The results of the attack of the 8th Corps was disappointing. Not only had the British failed to make any meaningful gains during their attacks they had also lost thousands of men. The 31st division suffered 3,600 casualties, the 4th suffered 5,752, and the 29th 5240. In the 31st the Pals battalions had been hit hard when they were committed due to their inexperience. In the 29th the units suffered casualties for the opposite reason, the desire to live up to the lofty expectations of previous campaigns pushed men forward when they had not business attempting another attack. At the end, experience did not matter against the German fire. In total there were 14,000 casualties in the 8th Corps, 50 percent of its nominal strength. What was even worse, and what would have trickle down effects for the entire front, was that the attacks failed so quickly. This cascading effect would allow the German artillery and machine guns on the southern end of the 8th Corps to turn their guns to the south to assist in defending against the attacks of the 10th Corps which was having its own special set of difficulties and they certainly did not need their task to be any more difficult.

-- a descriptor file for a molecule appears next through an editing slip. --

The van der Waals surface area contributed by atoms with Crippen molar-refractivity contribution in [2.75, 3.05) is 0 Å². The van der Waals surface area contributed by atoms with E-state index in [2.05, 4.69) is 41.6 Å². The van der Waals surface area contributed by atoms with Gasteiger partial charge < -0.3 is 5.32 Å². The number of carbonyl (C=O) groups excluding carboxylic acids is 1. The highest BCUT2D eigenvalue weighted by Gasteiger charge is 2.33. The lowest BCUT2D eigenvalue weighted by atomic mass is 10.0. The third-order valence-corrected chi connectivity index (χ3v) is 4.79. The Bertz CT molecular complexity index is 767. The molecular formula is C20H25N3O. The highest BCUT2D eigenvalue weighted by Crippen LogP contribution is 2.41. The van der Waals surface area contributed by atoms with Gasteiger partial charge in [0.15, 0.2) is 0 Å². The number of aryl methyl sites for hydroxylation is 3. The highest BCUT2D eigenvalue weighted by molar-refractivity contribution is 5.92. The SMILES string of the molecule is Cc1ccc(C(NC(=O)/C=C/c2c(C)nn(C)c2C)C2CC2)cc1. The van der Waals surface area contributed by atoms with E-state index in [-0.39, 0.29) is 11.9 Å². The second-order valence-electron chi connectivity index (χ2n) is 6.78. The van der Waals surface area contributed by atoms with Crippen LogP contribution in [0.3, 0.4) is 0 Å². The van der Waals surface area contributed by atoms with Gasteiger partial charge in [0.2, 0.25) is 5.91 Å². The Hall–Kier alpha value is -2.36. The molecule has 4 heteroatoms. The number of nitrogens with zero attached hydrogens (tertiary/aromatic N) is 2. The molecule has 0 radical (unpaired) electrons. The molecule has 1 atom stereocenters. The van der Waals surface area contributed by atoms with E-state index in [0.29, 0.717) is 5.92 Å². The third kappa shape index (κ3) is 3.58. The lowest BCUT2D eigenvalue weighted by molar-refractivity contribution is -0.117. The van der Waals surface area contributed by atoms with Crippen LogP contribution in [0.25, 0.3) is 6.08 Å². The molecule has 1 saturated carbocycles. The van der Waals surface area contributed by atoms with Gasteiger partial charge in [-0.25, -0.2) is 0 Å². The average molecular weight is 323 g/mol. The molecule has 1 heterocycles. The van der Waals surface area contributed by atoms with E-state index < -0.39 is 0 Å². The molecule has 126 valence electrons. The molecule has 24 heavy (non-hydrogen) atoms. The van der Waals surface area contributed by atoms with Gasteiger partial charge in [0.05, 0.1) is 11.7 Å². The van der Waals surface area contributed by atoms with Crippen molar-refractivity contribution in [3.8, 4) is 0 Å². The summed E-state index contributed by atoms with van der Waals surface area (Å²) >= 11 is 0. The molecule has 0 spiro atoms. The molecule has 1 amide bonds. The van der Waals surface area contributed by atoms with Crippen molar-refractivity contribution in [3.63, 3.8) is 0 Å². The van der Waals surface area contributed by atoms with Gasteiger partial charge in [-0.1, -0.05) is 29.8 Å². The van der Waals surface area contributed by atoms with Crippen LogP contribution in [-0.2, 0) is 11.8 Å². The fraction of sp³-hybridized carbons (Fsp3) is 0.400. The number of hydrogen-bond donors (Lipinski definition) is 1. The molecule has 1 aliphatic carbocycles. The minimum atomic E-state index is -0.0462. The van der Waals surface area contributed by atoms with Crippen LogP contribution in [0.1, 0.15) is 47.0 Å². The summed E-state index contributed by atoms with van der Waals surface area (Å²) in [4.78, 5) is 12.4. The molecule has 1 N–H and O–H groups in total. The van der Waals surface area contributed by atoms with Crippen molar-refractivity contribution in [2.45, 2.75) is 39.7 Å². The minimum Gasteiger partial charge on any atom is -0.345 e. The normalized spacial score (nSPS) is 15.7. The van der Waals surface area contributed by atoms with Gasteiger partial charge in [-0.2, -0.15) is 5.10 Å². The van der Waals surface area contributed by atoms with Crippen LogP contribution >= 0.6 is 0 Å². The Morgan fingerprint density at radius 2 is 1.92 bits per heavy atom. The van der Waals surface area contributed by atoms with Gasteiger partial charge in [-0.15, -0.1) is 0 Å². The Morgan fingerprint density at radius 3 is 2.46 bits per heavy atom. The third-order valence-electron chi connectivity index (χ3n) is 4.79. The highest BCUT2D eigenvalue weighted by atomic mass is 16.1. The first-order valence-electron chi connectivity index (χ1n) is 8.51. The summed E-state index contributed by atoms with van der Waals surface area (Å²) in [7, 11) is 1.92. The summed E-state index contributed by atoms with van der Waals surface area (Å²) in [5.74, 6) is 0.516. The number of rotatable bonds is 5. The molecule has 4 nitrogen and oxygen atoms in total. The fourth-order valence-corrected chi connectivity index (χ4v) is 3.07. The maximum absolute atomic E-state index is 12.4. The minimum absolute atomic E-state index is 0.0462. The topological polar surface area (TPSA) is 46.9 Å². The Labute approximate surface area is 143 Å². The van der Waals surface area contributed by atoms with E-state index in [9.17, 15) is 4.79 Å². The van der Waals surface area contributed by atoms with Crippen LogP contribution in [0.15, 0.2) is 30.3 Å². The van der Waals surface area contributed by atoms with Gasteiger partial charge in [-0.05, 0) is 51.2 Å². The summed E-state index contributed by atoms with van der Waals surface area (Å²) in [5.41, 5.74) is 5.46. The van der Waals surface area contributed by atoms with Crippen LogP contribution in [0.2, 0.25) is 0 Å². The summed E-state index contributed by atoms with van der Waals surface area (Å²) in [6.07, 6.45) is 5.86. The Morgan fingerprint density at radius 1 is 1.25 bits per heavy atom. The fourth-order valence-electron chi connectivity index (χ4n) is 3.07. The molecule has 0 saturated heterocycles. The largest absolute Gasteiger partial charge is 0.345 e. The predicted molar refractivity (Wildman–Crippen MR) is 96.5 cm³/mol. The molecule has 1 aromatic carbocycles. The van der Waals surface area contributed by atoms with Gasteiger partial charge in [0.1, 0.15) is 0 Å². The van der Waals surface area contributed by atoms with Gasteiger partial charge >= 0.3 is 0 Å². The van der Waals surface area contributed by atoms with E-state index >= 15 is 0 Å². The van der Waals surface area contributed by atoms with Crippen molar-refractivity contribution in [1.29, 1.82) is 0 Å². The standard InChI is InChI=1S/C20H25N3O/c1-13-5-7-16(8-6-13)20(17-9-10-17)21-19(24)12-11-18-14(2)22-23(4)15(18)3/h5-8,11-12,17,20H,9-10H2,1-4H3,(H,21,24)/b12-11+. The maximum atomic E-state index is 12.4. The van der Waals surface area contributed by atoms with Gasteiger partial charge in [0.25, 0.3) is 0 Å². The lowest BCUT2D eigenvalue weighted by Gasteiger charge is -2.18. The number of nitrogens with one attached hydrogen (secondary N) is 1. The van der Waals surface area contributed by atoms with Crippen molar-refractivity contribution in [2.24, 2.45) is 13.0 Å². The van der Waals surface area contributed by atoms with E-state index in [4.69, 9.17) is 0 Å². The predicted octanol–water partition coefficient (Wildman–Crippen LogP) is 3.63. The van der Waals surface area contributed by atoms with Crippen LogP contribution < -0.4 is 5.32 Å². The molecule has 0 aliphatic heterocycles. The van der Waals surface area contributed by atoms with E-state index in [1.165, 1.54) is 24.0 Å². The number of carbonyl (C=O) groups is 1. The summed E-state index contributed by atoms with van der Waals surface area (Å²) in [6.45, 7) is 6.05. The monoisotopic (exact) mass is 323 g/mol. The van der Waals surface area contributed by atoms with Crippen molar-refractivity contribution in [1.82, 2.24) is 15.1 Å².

The 10th Corps was stationed immediately to the south of the 8th Corps and they would be sending forward the 36th and 32nd divisions with the goal of capturing all of Thiepval Plateau. The goal was to take all of it in one go and then to consolidate their positions on the other side. It was absolutely critical though that both divisions succeeded simultaneously because if either of them failed then the other would be hugely exposed. The problem was that the German positions were strong, especially in the area of the 32nd division. This included the Leipzig Redoubt at the tip of the Thiepval Spur. This position had an excellent view of the surrounding countryside and immaculate fields of fire against No man’s Land to the front, to the left, and to the right. On its flanks it was then both assisted by, and also assisted, other German defenses on other areas. On the main Thiepval ridge was Thiepval village which had also been fortified by the Germans. The British thought that they had taken care of the village through the use of the artillery since they had basically destroyed every building during the bombardment. Most of this had been accomplished quickly by the British guns, since the civilian buildings had little chance of withstanding a military grade bombardment. However, the Germans had taken the time to expand and reinforce all of the underground cellars and basements in the village. The rubble that was then laid on top of them from the buildings did little to hinder these positions, and maybe in some ways even helped them by providing cover for German infantry. Even under the best of conditions these positions would all be a hard nut to crack, and these would not be the best of conditions. Here as in other places the artillery would outpace the British infantry, leaving them to fight it out alone.